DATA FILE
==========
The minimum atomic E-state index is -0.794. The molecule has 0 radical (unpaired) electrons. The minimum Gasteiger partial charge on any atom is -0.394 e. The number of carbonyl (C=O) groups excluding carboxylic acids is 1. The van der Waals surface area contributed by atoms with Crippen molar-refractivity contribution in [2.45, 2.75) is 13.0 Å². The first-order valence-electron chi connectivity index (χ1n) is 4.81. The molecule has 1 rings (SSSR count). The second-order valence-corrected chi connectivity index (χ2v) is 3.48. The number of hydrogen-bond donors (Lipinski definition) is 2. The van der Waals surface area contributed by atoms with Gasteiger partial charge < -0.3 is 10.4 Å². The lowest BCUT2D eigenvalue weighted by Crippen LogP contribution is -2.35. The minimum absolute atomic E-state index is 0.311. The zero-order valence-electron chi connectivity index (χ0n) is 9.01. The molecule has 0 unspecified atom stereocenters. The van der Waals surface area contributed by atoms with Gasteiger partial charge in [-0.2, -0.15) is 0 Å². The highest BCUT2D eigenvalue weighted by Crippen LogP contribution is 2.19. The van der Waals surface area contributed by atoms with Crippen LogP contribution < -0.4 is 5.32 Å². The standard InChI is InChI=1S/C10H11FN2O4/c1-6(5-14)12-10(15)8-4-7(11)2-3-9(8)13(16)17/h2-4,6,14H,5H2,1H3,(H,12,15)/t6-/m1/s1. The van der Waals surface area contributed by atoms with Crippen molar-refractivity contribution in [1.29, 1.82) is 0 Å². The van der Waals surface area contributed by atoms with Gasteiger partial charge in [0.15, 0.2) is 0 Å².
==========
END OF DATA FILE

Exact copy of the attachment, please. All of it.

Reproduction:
The minimum atomic E-state index is -0.794. The molecule has 0 radical (unpaired) electrons. The minimum Gasteiger partial charge on any atom is -0.394 e. The number of carbonyl (C=O) groups excluding carboxylic acids is 1. The van der Waals surface area contributed by atoms with Crippen molar-refractivity contribution in [2.45, 2.75) is 13.0 Å². The first-order valence-electron chi connectivity index (χ1n) is 4.81. The molecule has 1 rings (SSSR count). The second-order valence-corrected chi connectivity index (χ2v) is 3.48. The number of hydrogen-bond donors (Lipinski definition) is 2. The van der Waals surface area contributed by atoms with Gasteiger partial charge < -0.3 is 10.4 Å². The lowest BCUT2D eigenvalue weighted by Crippen LogP contribution is -2.35. The minimum absolute atomic E-state index is 0.311. The zero-order valence-electron chi connectivity index (χ0n) is 9.01. The molecule has 0 unspecified atom stereocenters. The van der Waals surface area contributed by atoms with Gasteiger partial charge in [-0.2, -0.15) is 0 Å². The highest BCUT2D eigenvalue weighted by Crippen LogP contribution is 2.19. The van der Waals surface area contributed by atoms with Crippen LogP contribution < -0.4 is 5.32 Å². The standard InChI is InChI=1S/C10H11FN2O4/c1-6(5-14)12-10(15)8-4-7(11)2-3-9(8)13(16)17/h2-4,6,14H,5H2,1H3,(H,12,15)/t6-/m1/s1. The van der Waals surface area contributed by atoms with Crippen molar-refractivity contribution in [1.29, 1.82) is 0 Å². The van der Waals surface area contributed by atoms with Gasteiger partial charge in [0.15, 0.2) is 0 Å².